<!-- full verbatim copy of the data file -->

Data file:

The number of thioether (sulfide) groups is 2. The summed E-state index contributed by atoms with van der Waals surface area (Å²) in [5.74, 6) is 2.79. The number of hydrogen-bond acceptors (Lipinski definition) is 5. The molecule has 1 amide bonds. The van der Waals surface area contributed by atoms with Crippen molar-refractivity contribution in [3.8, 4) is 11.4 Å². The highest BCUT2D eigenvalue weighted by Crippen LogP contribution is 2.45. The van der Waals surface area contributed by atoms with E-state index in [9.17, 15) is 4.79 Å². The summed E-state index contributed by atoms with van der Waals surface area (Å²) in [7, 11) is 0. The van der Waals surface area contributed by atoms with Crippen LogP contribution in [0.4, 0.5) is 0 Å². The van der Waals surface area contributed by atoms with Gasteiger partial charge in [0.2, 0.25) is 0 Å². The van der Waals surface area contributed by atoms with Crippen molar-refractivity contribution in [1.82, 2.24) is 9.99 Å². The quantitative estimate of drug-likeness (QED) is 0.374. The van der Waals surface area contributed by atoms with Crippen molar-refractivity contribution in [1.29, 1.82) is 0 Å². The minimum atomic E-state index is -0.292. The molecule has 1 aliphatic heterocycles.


The number of thioether (sulfide) groups is 2. The summed E-state index contributed by atoms with van der Waals surface area (Å²) in [5.74, 6) is 2.79. The number of hydrogen-bond acceptors (Lipinski definition) is 5. The molecule has 1 amide bonds. The van der Waals surface area contributed by atoms with Crippen molar-refractivity contribution in [3.8, 4) is 11.4 Å². The highest BCUT2D eigenvalue weighted by Crippen LogP contribution is 2.45. The van der Waals surface area contributed by atoms with E-state index in [9.17, 15) is 4.79 Å². The summed E-state index contributed by atoms with van der Waals surface area (Å²) in [7, 11) is 0. The van der Waals surface area contributed by atoms with Crippen LogP contribution in [0.4, 0.5) is 0 Å². The van der Waals surface area contributed by atoms with Gasteiger partial charge in [0.2, 0.25) is 0 Å². The van der Waals surface area contributed by atoms with Crippen molar-refractivity contribution in [1.82, 2.24) is 9.99 Å². The quantitative estimate of drug-likeness (QED) is 0.374. The van der Waals surface area contributed by atoms with Crippen molar-refractivity contribution in [1.29, 1.82) is 0 Å². The minimum atomic E-state index is -0.292. The molecule has 1 aliphatic heterocycles.